It is noteworthy that these Samyukta-agama discourses with high probability stem from the Mulasarvastivada tradition, like the Tibetan parallel to the Mahacattarisaka-sutta, which was translated several centuries after the Samyukta-agama was rendered into Chinese.

So far as I understand what he’s saying, the main (only?) reason he’s saying he thinks this twofold presentation of right view, and the others, are not early material but rather early abhidhammic material, is because of the unusual terms which I had also noticed above.

Sounds a fair possibility, but I am not convinced. See what he says here - he notes the parts that are the same or similar, and then notices the differences which I will quote, and sorry I will now skip correcting the OCR:

Unlike the Mahcattrsaka-sutta, the Sayukta-gama discourses only take up right path-factors in their worldly and supramundane manifestations, without covering wrong manifestations of the path-factors. The Sayukta-gama discourses also do not take up the role of right view, right effort and right mindfulness in relation to each path-factor. These differences are of such magnitude as to make it safe to conclude that these Sayukta-gama discourses are not parallels to the Mahcattrsaka-sutta. [bold added]

OK so if they are not parallels, then what can we conclude? That there was abhidhamma material composed by the Sthavira before the Theravada and Sarvastivada split from each other? And that they then composed different suttas based on that earlier shared material?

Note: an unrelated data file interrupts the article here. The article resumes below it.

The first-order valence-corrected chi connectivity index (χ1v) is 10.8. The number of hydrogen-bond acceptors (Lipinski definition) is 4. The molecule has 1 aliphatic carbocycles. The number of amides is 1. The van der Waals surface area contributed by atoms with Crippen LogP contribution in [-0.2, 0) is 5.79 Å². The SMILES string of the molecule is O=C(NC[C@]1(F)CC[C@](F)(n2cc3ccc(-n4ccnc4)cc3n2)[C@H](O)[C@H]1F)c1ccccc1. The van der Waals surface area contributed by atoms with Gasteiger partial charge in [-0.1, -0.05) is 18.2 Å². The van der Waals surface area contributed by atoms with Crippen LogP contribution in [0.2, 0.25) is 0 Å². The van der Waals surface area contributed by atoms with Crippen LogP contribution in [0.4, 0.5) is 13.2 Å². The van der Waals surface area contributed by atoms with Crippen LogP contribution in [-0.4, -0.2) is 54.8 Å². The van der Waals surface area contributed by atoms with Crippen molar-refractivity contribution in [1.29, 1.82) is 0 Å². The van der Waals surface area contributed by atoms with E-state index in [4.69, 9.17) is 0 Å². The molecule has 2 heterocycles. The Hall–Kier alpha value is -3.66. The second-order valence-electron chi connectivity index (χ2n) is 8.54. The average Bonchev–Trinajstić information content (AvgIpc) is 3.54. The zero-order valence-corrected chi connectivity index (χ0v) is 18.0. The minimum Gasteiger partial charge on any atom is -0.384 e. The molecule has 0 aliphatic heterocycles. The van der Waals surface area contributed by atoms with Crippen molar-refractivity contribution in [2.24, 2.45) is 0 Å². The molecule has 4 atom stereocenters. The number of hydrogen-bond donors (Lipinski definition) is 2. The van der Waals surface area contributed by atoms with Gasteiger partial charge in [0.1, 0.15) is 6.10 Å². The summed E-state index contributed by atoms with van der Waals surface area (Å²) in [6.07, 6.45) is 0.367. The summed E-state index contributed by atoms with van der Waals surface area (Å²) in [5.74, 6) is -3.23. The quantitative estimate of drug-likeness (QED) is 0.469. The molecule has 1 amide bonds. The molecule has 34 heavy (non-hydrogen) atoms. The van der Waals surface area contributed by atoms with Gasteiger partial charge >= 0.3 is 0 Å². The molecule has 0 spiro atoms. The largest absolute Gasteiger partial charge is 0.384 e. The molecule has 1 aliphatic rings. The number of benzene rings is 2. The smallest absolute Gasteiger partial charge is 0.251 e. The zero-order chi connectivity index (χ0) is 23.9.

That doesn’t sound too implausible I guess. But is it not also possible that that original material that they shared, was a genuine sutta? Which was preserved differently in the different traditions? For example, do we see this kind of difference between suttas where we have a chunk of text like this that we do easily believe is EBT material? If so, then why not with this one?

I would think that to address this question, one important task could be to consider these two words which are in no other suttas.

So without knowing anything about the word except what I could attempt from etymology, and also being very ignorant of the topic (so this might be a silly idea?) but using logic I can think of two possibilities to explain these two words on the hypothetical assumption that the text is in fact early.

  1. These words were inserted into the text at a later time, but before the Sarvastivadins split off.

  2. Rather than simply being added, they could have replaced other terms. Possibly even uncommon terms which were not well understood, and replaced with similar looking ones taken from later tradition.

  3. These words could have been original to the early text, but unique to the cannon - well the Theravada one anyway, who knows about the Sarvastivada one? But may not have had the same meaning as they came to have in later tradition. It’s even possible that they were adopted by later tradition based on a misunderstanding, such as happened with bodhisatta taking on such a clear and important meaning in Mahayana, though a totally different meaning than it had in the EBTs.

So for now I will refrain from assuming that this is not a genuine EBT. Let’s examine the material directly.

Interesting. That’s the word from ‘Right Intention’, right? Wiktionary says:

From ( *OC tjɯ , “to go; to proceed”) + endopassivesuffix *-s , literally “what is being proceeded to”

And for the definition gives:

  1. will; determination; aspiration; ambition